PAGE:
Samsung Improves 3nm Yields, But TSMC Still Leads

In late June 2022, Samsung announced the commencement of 3nm chip production at its Hwaseong facility in South Korea, employing the revolutionary Gate-All-Around (GAA) transistor architecture. However, post-mass production, the yield rate of Samsung’s 3nm GAA process has consistently fallen short of ideal benchmarks.

Recent revelations from netizens suggest that the initial yield rates for Samsung’s 3nm process hovered between 10% and 20%. Despite concerted efforts, recent advancements have more than doubled these figures, yet they still lag behind those of its competitor, TSMC (Taiwan Semiconductor Manufacturing Company), with the yield rates remaining inferior.

Last year, there were whispers of an improvement in Samsung’s 3nm process yield rates, hinting at a potential increase to 60%, which still remains a considerable distance from the acceptable threshold of 70%. This optimistic forecast, however, appears to have been overly ambitious, as evidenced by numerous chip design firms, including Nvidia, exploring partnerships yet ultimately refraining from placing orders, indicating the instability of the yield rates. Samsung’s inability to enhance the yield rates for its 3nm process has led Qualcomm to abandon its plans for the fourth-generation Snapdragon 8 dual-factory initiative, relying solely on TSMC for at least the coming year, with a new outsourcing strategy deferred until 2025.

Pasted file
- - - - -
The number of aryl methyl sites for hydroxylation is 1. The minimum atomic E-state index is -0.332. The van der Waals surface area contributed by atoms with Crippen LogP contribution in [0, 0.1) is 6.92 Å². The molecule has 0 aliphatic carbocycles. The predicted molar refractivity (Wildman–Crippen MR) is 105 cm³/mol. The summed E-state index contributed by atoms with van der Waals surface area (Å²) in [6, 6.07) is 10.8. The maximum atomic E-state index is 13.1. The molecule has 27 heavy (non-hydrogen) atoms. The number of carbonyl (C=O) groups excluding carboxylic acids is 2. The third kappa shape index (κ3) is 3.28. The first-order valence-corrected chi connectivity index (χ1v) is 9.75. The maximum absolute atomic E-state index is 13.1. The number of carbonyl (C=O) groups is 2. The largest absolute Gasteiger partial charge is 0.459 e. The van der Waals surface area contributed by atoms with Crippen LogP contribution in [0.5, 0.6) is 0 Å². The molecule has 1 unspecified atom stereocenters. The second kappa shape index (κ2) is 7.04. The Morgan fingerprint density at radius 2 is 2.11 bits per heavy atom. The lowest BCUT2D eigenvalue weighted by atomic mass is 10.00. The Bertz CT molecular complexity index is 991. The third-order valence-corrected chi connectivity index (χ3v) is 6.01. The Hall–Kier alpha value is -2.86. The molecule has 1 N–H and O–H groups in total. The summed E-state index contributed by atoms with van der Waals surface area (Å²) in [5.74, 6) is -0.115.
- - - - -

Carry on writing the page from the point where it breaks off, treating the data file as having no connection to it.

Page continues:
Previously, Samsung unveiled its semiconductor process technology roadmap up to 2027, outlining the evolution of semiconductor processes following the mass production of SF3E (3nm GAA, 3GAE) in June 2022. This includes the development of second-generation 3nm technology, or SF3, employing the “Second-Generation Multi-Bridge Channel Field Effect Transistor (MBCFET),” which is currently in pilot production.

Rumors abound regarding Samsung’s high expectations for its second-generation 3nm process technology, with power consumption, performance, and area (PPA) metrics potentially rivaling TSMC’s N3P process. Compared to the previous 4nm FinFET process, this new technology promises improvements of 20% to 30% in energy efficiency and density.